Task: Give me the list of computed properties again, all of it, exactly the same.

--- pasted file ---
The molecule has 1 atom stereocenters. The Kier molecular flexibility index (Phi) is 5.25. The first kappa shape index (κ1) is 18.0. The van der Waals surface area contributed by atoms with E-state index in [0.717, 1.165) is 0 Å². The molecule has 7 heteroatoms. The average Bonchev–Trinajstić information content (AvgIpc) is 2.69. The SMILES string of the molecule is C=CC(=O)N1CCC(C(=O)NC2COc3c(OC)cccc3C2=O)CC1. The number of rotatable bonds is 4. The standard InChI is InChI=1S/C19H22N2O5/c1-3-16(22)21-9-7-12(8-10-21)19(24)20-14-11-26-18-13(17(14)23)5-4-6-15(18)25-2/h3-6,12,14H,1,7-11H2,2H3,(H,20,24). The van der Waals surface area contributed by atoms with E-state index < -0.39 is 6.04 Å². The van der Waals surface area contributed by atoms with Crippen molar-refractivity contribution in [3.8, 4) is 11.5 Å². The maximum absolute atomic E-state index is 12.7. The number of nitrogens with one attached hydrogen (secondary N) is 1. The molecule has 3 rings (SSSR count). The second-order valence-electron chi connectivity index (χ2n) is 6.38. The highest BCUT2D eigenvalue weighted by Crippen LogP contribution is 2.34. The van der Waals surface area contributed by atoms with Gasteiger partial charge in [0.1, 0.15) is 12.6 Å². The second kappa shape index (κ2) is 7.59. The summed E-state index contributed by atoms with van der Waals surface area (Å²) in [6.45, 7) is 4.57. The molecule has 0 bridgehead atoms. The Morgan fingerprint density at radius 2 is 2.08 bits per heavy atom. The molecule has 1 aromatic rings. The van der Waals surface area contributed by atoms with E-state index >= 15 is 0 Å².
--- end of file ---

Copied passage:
The molecule has 1 atom stereocenters. The Kier molecular flexibility index (Phi) is 5.25. The first kappa shape index (κ1) is 18.0. The van der Waals surface area contributed by atoms with E-state index in [0.717, 1.165) is 0 Å². The molecule has 7 heteroatoms. The average Bonchev–Trinajstić information content (AvgIpc) is 2.69. The SMILES string of the molecule is C=CC(=O)N1CCC(C(=O)NC2COc3c(OC)cccc3C2=O)CC1. The number of rotatable bonds is 4. The standard InChI is InChI=1S/C19H22N2O5/c1-3-16(22)21-9-7-12(8-10-21)19(24)20-14-11-26-18-13(17(14)23)5-4-6-15(18)25-2/h3-6,12,14H,1,7-11H2,2H3,(H,20,24). The van der Waals surface area contributed by atoms with E-state index < -0.39 is 6.04 Å². The van der Waals surface area contributed by atoms with Crippen molar-refractivity contribution in [3.8, 4) is 11.5 Å². The maximum absolute atomic E-state index is 12.7. The number of nitrogens with one attached hydrogen (secondary N) is 1. The molecule has 3 rings (SSSR count). The second-order valence-electron chi connectivity index (χ2n) is 6.38. The highest BCUT2D eigenvalue weighted by Crippen LogP contribution is 2.34. The van der Waals surface area contributed by atoms with Gasteiger partial charge in [0.1, 0.15) is 12.6 Å². The second kappa shape index (κ2) is 7.59. The summed E-state index contributed by atoms with van der Waals surface area (Å²) in [6.45, 7) is 4.57. The molecule has 0 bridgehead atoms. The Morgan fingerprint density at radius 2 is 2.08 bits per heavy atom. The molecule has 1 aromatic rings. The van der Waals surface area contributed by atoms with E-state index >= 15 is 0 Å².